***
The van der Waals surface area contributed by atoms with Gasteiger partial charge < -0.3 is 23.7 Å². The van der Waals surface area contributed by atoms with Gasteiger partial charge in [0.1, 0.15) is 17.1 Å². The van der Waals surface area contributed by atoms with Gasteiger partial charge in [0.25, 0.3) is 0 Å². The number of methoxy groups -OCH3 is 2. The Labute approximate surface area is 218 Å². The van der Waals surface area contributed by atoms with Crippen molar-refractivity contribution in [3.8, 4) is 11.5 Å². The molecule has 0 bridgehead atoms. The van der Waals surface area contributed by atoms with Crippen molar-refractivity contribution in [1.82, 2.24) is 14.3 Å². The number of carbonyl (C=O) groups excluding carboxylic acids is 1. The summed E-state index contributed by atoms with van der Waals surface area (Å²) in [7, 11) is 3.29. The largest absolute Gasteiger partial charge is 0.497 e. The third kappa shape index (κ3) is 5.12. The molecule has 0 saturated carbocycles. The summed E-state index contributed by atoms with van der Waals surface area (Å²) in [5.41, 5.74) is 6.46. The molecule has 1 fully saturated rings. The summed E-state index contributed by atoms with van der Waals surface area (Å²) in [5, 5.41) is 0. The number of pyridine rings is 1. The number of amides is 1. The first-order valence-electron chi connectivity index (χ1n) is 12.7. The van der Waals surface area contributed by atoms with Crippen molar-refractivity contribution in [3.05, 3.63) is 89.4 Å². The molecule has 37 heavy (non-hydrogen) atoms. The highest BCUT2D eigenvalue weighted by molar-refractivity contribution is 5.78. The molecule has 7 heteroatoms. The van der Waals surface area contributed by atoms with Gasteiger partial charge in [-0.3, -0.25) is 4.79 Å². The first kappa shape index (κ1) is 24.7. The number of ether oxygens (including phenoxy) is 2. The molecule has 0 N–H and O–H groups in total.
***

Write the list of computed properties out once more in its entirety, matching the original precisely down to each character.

The van der Waals surface area contributed by atoms with Gasteiger partial charge < -0.3 is 23.7 Å². The van der Waals surface area contributed by atoms with Gasteiger partial charge in [0.1, 0.15) is 17.1 Å². The van der Waals surface area contributed by atoms with Gasteiger partial charge in [0.25, 0.3) is 0 Å². The number of methoxy groups -OCH3 is 2. The Labute approximate surface area is 218 Å². The van der Waals surface area contributed by atoms with Crippen molar-refractivity contribution in [3.8, 4) is 11.5 Å². The molecule has 0 bridgehead atoms. The van der Waals surface area contributed by atoms with Crippen molar-refractivity contribution in [1.82, 2.24) is 14.3 Å². The number of carbonyl (C=O) groups excluding carboxylic acids is 1. The summed E-state index contributed by atoms with van der Waals surface area (Å²) in [7, 11) is 3.29. The largest absolute Gasteiger partial charge is 0.497 e. The third kappa shape index (κ3) is 5.12. The molecule has 0 saturated carbocycles. The summed E-state index contributed by atoms with van der Waals surface area (Å²) in [5.41, 5.74) is 6.46. The molecule has 1 fully saturated rings. The summed E-state index contributed by atoms with van der Waals surface area (Å²) in [5, 5.41) is 0. The number of pyridine rings is 1. The number of amides is 1. The first-order valence-electron chi connectivity index (χ1n) is 12.7. The van der Waals surface area contributed by atoms with Crippen molar-refractivity contribution in [3.05, 3.63) is 89.4 Å². The molecule has 37 heavy (non-hydrogen) atoms. The highest BCUT2D eigenvalue weighted by molar-refractivity contribution is 5.78. The molecule has 7 heteroatoms. The van der Waals surface area contributed by atoms with Gasteiger partial charge in [-0.3, -0.25) is 4.79 Å². The first kappa shape index (κ1) is 24.7. The number of ether oxygens (including phenoxy) is 2. The molecule has 0 N–H and O–H groups in total.